Prestigious school in trouble over relations with Gaddafi and clan
LONDON: Britain’s prestigious London School of Economics (LSE) was guilty of a ‘chapter of failures’ during its close dealings with Libya’s deposed Gaddafi regime, according to a report released on Wednesday. It singled out former LSE director Howard Davies’ decision to let the school accept a £1.5-million ($2.3-million, 1.75-million-euro) gift from a foundation run by Seif al-Islam Gaddafi, the son of former leader Gaddafi.
Davies resigned over the issue in March, as international outrage grew over Gaddafi’s crackdown on the uprising in his country.The report also revealed that Oxford University had rejected a request by the government of Britain’s former prime minister Tony Blair to offer Seif Gaddafi a place there to smooth relations between Libya and the west.
The LSE had exposed itself to a “significant degree of risk”, which materialised with Gaddafi’s violent response to Libya’s February uprising, said the report’s author, former judge Harry Woolf.There had been a “chapter of failures” in scrutinizing the proposed donation, which was to be paid in five annual installments of £300,000, he wrote.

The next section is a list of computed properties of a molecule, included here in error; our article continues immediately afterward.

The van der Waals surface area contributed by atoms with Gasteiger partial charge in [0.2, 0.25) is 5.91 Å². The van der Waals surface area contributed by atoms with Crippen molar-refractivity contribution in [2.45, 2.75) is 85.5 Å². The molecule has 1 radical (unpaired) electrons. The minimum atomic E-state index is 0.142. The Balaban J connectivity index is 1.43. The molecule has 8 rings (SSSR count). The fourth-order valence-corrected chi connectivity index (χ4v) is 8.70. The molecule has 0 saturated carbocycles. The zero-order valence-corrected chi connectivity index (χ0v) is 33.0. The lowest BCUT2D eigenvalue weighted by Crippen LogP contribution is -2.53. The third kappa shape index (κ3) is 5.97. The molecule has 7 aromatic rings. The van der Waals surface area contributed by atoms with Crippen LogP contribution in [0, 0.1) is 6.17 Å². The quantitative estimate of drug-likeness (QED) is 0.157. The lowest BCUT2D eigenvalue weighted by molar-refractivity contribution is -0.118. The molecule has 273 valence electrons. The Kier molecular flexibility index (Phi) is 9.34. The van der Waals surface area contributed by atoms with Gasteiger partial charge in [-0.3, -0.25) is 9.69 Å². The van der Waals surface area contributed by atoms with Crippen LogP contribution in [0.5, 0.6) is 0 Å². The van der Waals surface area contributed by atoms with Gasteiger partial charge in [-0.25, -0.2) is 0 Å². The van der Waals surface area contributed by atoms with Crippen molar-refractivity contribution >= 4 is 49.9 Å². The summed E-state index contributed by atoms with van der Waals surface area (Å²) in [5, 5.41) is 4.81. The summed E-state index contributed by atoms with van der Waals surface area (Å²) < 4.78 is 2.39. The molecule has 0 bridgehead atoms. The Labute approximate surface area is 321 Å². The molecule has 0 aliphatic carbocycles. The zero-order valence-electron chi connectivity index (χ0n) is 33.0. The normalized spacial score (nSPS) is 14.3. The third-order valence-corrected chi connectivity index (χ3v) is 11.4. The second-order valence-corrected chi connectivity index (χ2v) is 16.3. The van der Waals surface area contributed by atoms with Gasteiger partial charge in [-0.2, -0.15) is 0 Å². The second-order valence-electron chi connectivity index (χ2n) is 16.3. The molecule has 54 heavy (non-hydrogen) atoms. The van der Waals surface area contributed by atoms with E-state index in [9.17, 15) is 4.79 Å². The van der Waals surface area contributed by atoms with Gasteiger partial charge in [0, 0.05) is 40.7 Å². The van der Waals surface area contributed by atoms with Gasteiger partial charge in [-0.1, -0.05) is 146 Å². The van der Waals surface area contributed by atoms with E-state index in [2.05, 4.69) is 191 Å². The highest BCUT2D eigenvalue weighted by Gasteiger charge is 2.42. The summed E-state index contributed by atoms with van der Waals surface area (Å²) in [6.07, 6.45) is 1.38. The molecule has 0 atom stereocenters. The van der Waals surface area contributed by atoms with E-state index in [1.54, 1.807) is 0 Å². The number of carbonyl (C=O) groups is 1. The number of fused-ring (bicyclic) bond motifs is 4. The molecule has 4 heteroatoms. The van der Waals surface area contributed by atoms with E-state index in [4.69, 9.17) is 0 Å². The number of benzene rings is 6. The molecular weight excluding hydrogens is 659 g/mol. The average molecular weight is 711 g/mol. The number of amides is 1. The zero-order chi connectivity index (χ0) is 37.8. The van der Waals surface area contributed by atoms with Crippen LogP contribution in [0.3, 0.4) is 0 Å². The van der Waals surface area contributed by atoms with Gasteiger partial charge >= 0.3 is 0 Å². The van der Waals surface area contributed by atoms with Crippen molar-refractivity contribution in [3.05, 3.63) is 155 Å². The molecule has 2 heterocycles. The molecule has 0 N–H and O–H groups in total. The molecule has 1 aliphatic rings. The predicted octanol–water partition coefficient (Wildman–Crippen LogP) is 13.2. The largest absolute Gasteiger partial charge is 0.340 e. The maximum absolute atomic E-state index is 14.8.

“The actual source of money gifted… was never established,” the report added: “Seif Gaddafi’s word alone was relied upon.”Woolf added that responsibility for the mistakes “must rest” with Davies, despite his ‘great experience and ability’ Seif Gaddafi graduated from LSE with an M.Sc. in philosophy, policy and social value in 2003 and a PhD in philosophy in 2008. A separate investigation is probing claims that his PhD thesis contained plagiarised material.
The receipt of the first installment, six weeks after Gaddafi was awarded his PhD, was ‘unfortunate’ and ‘risky’, said the report and had led people to believe that he had ‘purchased his degree’. The university’s North Africa programme was set up in 2009 with a grant from Seif Gaddafi’s International Charity and Development Foundation.
LSE said the foundation’s grant came “without any academic restrictions” and was used to research human rights, democracy and civil society.
The school had also agreed a £2.2 million deal to train Libya’s civil servants before the uprising.Woolf said the school had been ‘naive’ and had been driven by an “idealism factor”, believing it could help Libya through Seif Gaddafi.
Woolf also wrote that Professor Valpy FitzGerald, the head of Oxford’s Department of International Development, had told how a senior foreign ministry official had approached him in 2002 about getting Seif a place there.